>From Reuters on September 23rd:
"Arguments in the fraud trial of seven French members of the Church of Scientology ended on Thursday with defendants insisting that the case was a religious matter that was none of the court's business. Defence lawyer Jean-Yves Leborgne said the case, in which the Scientologists are accused of exploiting naive people by selling them sessions of mental purification, had nothing to do with crime. 'Justice is being asked to rule on everything, including on matters that are none of its business,' he told the court in this Mediterranean port city at the end of the four-day hearing. 'Practising a religion is not a crime. Nothing has been proven in this trial,' Leborgne told the court.
"Prosecutor Danielle Drouay-Ayral asked the court to jail Xavier Delamare, a former leader of the church in southeastern France, for 18 months with another 18 months suspended. He also sought two-year suspended sentences against five other defendants and a nominal sentence for another who has turned against the church. The court said it would return a verdict on November 15."
>From The Associated Press on September 23rd:
"In a 90-minute plea, attorney Jean-Yves Le Borgne urged the judges to 'escape the media and political pressures that denounce Scientology and the danger it represents.' The defense asked that all charges be dropped. Le Borgne argued that 'fraud cannot exist in the domain of religion.' The assistant prosecutor refused to debate about whether Scientology was a religion, comparing the Church of Scientology to 'an octopus, a monster that devours the money of its followers.'"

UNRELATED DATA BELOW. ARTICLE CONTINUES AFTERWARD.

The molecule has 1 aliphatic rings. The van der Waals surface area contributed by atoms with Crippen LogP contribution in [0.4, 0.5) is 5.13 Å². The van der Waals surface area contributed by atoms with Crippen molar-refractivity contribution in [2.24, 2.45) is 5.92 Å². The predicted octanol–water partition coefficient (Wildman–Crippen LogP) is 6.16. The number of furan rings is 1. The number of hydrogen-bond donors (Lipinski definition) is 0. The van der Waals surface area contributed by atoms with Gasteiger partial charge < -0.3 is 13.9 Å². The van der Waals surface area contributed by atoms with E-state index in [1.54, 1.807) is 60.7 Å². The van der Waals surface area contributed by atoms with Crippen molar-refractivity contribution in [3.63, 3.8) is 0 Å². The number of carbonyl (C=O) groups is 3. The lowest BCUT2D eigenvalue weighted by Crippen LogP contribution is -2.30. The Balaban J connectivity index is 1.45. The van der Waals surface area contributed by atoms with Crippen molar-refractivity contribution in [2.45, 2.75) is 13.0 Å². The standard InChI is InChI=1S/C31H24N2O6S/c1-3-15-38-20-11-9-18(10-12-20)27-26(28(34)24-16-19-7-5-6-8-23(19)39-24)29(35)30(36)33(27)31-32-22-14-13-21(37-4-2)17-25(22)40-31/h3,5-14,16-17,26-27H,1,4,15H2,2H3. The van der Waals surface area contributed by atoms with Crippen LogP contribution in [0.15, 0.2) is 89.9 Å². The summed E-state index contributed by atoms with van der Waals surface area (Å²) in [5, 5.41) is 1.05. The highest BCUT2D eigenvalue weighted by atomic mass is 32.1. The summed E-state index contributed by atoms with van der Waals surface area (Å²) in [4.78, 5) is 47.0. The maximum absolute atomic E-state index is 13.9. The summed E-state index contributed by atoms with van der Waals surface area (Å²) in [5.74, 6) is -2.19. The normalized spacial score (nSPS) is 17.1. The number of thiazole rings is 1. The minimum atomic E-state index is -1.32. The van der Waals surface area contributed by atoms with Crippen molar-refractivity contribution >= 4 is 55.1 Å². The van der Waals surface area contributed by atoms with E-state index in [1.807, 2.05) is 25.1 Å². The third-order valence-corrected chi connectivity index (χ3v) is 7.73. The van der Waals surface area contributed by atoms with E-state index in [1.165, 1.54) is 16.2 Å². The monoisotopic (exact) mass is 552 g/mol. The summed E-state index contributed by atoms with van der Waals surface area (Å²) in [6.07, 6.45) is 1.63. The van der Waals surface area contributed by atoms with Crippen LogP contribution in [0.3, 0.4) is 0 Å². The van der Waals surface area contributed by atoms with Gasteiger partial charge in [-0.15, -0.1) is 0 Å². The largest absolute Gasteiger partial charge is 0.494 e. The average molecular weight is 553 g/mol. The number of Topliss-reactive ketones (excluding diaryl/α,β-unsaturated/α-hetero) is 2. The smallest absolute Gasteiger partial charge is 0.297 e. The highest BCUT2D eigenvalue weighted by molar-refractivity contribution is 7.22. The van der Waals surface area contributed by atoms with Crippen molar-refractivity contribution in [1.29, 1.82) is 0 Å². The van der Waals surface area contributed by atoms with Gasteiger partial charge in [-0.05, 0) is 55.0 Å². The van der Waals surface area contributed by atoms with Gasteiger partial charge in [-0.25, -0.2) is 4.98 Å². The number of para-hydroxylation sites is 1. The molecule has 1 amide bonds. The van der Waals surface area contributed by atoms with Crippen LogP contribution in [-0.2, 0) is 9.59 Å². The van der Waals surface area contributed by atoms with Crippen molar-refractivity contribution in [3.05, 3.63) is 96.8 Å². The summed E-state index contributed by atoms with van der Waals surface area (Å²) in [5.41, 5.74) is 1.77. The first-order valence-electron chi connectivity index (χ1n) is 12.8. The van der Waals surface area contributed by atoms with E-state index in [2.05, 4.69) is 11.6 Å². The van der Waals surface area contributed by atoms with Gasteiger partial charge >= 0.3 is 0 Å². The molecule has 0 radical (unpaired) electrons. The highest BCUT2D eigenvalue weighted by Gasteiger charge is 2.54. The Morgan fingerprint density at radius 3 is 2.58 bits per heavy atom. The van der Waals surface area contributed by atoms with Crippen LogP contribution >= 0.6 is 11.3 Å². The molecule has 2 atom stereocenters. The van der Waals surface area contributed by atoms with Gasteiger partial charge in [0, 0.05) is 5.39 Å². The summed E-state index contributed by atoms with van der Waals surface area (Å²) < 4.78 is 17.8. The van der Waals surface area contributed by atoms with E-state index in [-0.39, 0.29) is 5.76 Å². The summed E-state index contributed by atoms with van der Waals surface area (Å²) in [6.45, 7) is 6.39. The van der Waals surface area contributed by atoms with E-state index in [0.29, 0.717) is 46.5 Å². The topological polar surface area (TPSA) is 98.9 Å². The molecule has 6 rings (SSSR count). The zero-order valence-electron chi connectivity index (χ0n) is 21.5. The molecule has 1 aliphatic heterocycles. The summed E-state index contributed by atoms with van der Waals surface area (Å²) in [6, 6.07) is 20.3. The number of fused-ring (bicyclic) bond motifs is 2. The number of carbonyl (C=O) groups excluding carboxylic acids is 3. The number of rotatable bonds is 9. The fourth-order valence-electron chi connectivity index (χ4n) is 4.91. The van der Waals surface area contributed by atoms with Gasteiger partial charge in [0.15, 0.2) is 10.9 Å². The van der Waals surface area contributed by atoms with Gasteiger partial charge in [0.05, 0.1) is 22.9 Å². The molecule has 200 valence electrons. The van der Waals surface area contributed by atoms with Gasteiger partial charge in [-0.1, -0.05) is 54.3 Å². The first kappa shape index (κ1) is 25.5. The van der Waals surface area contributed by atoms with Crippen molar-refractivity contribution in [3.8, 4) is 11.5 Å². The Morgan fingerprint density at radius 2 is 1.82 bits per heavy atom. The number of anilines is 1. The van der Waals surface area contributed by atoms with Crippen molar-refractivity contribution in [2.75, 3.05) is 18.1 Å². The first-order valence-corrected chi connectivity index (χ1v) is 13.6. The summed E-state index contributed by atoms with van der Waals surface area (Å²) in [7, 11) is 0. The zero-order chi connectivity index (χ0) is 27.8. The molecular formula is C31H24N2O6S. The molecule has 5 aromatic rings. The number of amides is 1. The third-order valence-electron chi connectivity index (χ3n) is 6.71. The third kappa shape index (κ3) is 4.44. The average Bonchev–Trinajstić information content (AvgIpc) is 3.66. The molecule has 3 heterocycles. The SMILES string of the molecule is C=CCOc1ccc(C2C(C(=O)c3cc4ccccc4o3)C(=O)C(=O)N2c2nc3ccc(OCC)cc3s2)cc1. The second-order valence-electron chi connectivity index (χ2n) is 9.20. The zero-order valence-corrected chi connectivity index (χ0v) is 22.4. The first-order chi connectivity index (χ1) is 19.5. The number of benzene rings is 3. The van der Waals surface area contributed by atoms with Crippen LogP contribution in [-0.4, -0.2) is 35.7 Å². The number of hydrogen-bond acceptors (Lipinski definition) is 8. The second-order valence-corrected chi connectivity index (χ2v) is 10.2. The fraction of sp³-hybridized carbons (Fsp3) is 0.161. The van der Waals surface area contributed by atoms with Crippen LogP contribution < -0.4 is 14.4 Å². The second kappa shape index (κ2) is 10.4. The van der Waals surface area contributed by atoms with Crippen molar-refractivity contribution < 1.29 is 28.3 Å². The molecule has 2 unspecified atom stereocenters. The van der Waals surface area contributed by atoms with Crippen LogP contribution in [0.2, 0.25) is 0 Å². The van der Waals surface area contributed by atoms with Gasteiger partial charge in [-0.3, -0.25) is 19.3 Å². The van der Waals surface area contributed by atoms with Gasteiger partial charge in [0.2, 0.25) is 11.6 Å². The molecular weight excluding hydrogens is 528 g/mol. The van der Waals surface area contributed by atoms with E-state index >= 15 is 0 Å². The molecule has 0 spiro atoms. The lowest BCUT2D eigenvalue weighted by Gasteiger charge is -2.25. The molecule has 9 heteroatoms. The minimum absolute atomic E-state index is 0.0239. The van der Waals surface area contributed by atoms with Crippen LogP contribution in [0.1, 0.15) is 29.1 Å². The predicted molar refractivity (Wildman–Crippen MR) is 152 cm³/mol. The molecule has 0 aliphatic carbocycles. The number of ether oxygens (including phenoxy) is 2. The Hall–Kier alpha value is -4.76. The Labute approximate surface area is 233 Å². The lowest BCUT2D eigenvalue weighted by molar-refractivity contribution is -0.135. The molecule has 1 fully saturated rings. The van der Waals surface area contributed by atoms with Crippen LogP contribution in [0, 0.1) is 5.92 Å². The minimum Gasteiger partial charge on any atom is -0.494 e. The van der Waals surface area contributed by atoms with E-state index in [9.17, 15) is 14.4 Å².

Scientology celebrity John Travolta fled France this week to avoid being
called to testify at the trial of French Scientologists. From the
"The actor and scientologist John Travolta has cut short a visit to Paris apparently because he feared he might be called to give evidence in the trial of seven French members of the Church of Scientology in Marseilles. Members of his entourage told the French news agency, Agence France Presse, that Travolta feared that he might be forced to give evidence at the fraud trial of seven French Scientologists. The judgment on the seven, accused of claiming sums of up to pounds 15,000 for bogus treatment, has been delayed until 15 November."
Freie Presse reported on September 20th that the CDU party in Zwickau,
Germany is distancing itself from Scientology.
"The Zwickau CDU city faction has established a clear-cut space between itself and the Scientology Organization. This was announced by faction chief Frank Seidel. In doing that he could refer to a unanimous result from a self-survey. For Frank Seidel that means, 'The CDU faction is devoid of Scientology influence.' The Christian Democrats wanted to send a sign by their action, 'The other city factions should also publicly announce their separation from Scientologists,' stated the CDU man. Background: Zwickau has been making Scientology headlines for years. The valley city has been named particularly in connection with real estate business and old building renovation."
Freie Presse also reported, on September 24th, that Scientology may be changing its tactics in Germany.